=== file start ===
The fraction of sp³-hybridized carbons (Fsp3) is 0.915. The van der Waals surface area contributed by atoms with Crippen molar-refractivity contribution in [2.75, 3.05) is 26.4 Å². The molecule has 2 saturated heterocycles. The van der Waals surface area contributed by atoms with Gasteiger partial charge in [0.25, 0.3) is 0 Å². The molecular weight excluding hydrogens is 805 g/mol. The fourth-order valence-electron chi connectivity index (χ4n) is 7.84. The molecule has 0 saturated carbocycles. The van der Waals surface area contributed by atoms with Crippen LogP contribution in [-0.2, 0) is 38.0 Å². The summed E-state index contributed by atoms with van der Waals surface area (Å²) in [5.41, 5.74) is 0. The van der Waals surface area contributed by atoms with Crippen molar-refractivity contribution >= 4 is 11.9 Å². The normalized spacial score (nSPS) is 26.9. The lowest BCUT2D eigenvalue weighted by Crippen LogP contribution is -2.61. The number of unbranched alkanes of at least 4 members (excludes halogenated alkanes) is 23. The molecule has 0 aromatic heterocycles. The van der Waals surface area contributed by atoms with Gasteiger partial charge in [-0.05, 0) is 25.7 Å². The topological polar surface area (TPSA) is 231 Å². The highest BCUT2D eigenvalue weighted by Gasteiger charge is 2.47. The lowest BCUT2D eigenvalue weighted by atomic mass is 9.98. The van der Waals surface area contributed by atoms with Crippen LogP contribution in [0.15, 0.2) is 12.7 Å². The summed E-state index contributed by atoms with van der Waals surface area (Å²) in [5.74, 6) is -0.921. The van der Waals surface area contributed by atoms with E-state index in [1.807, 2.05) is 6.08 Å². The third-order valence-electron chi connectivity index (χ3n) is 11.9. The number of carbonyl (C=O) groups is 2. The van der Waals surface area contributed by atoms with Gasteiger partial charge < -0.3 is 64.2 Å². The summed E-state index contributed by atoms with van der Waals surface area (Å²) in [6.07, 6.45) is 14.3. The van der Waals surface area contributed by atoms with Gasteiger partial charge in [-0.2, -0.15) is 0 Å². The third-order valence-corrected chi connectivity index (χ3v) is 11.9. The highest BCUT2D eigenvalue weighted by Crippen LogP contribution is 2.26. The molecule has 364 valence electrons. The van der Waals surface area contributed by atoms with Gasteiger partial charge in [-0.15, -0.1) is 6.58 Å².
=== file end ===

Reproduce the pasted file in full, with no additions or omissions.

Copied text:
The fraction of sp³-hybridized carbons (Fsp3) is 0.915. The van der Waals surface area contributed by atoms with Crippen molar-refractivity contribution in [2.75, 3.05) is 26.4 Å². The molecule has 2 saturated heterocycles. The van der Waals surface area contributed by atoms with Gasteiger partial charge in [0.25, 0.3) is 0 Å². The molecular weight excluding hydrogens is 805 g/mol. The fourth-order valence-electron chi connectivity index (χ4n) is 7.84. The molecule has 0 saturated carbocycles. The van der Waals surface area contributed by atoms with Crippen LogP contribution in [-0.2, 0) is 38.0 Å². The summed E-state index contributed by atoms with van der Waals surface area (Å²) in [5.41, 5.74) is 0. The van der Waals surface area contributed by atoms with Crippen molar-refractivity contribution >= 4 is 11.9 Å². The normalized spacial score (nSPS) is 26.9. The lowest BCUT2D eigenvalue weighted by Crippen LogP contribution is -2.61. The number of unbranched alkanes of at least 4 members (excludes halogenated alkanes) is 23. The molecule has 0 aromatic heterocycles. The van der Waals surface area contributed by atoms with Gasteiger partial charge in [-0.05, 0) is 25.7 Å². The topological polar surface area (TPSA) is 231 Å². The highest BCUT2D eigenvalue weighted by Gasteiger charge is 2.47. The lowest BCUT2D eigenvalue weighted by atomic mass is 9.98. The van der Waals surface area contributed by atoms with Crippen LogP contribution in [0.15, 0.2) is 12.7 Å². The summed E-state index contributed by atoms with van der Waals surface area (Å²) in [5.74, 6) is -0.921. The van der Waals surface area contributed by atoms with E-state index in [1.807, 2.05) is 6.08 Å². The third-order valence-electron chi connectivity index (χ3n) is 11.9. The number of carbonyl (C=O) groups is 2. The van der Waals surface area contributed by atoms with Gasteiger partial charge < -0.3 is 64.2 Å². The summed E-state index contributed by atoms with van der Waals surface area (Å²) in [6.07, 6.45) is 14.3. The van der Waals surface area contributed by atoms with Gasteiger partial charge in [-0.2, -0.15) is 0 Å². The third-order valence-corrected chi connectivity index (χ3v) is 11.9. The highest BCUT2D eigenvalue weighted by Crippen LogP contribution is 2.26. The molecule has 364 valence electrons. The van der Waals surface area contributed by atoms with Gasteiger partial charge in [-0.15, -0.1) is 6.58 Å².